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It seems like I have a virus on my android tablet. I have had my tablet for 2.5 years (virus problems for almost 5 months). I am thinking about buying a new phone (Android) in the near future (I currently have a Windows phone).

My question: With my new phone I want to sign in to the same gmail account but I am afraid that this virus can move trough my gmail from tablet to new phone and infect it. Is it possible?

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    It depends on what the virus is. If you have files set to sync from your old device from a backup, configured automatic reinstalation of your apps there is a possibility that the virus or the delivery mechanism for the virus could reinfect the new device. At a guess I would say the risk is low, but without all the information it is hard to give a more precise response. – TheJulyPlot Jan 6 '16 at 21:33
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As mentioned in other answers, you should assume that any passwords or data that you type into your tablet is visible to the attackers. So once you stop using the tablet for good (or do a factory reset on it), change all your passwords (if you change your passwords and keep using the tablet then they will simply see the new passwords).

You also need to consider how the virus got onto your tablet in the first place. While it's common on Windows for viruses to get in through email attachments or media files, this is far less common in Android. Chances are higher that you downloaded some game from the app store that has a virus in it.

One of the nice things about Android is that when you log into your Google account for the first time on a new device, it'll automatically download all your apps. In your case, it'll also bring the virus-game with it and PRESTO! Infected. It's been a while since I set up a new Android device, but I believe it asks permission to re-install all your apps, say no!

Another point is that with your tablet being 2.5 years old, it's probably on an older version of Android. The vulnerability that allowed the virus in in the first place might have been fixed in the more recent versions of Android, so there may be no issue.

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I would highly recommend that you immediately stop using your tablet, as the only way to be sure that you have gotten rid of any malicious software on your device, is to reformat the hard drive and reinstall the operating system.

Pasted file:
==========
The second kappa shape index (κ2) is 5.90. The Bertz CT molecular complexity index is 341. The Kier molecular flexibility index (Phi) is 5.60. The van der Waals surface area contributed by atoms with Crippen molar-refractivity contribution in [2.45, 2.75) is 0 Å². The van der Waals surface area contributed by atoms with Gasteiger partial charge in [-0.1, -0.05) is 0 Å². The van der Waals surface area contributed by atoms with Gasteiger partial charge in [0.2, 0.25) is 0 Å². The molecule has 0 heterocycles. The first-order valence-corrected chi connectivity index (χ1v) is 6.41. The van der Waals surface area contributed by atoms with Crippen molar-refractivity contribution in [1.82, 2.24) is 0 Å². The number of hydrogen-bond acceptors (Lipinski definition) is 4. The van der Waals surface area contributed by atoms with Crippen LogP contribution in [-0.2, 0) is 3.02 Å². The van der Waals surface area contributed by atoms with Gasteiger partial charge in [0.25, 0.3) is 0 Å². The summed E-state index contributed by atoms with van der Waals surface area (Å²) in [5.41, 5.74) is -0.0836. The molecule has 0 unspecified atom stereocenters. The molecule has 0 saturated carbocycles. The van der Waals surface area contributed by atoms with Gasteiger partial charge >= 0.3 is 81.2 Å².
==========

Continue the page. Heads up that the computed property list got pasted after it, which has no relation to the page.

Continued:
Then I would change the password on every account that you have accessed with that device over the last year.

The virus will not move through your gmail to the new phone, (unless the source of the virus was an attachment that you opened on your tablet from your gmail, then just don't open that attachment) but your gmail login credentials are most likely compromised.

  • What if the virus is a trojan in an app installed from the app store? If the settings for the phones are to restore apps from other devices, I think the malware could spread. – Neil Smithline Jan 6 '16 at 21:46
  • You speak about reformatting disks and reinstalling the OS, but the question is about mobile devices. Do you mean factory reset the device? – Neil Smithline Jan 6 '16 at 21:47
  • Yes, factory resetting the device should have the same effect in theory, but it probably depends on the manufacturer, what the factory default process entails. – Allison Wilson Jan 6 '16 at 22:00
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While the original thought is that it would be very unlikely from the virus to move through your gmail to a new phone, I will need to further research the claim by @Neil Smithline that logging into g-mail causes applications to synch / logs you into your old phone, as that could be a significant cause for concern.

Usually, logging into your e-mail would not give you a virus, but this may be a special case. Viruses can and do spread through e-mail, primarily if you open an infected attachment, or follow a link to a malicious site, and you open that attachment or malicious link. It is good practice not to follow links or open attachments in e-mail sent from people you don't know. Even when you do know the person, exercise caution here.

You will likely be able to remove the virus on your current tablet with an antivirus product for Android. You can Google "antivirus for Android" to get some current choices to choose from, some of which are free.

As @Addison Wilson points out, changing your passwords is very important because the virus may have compromised them. If you have the expertise, reformatting / reinstalling your device would be a good measure to take as well to ensure the virus is fully removed.

  • On Android, signing into Gmail can sign you into your phone which will cause apps and lots of other stuff to sync. This can spread malware. – Neil Smithline Jan 6 '16 at 21:48

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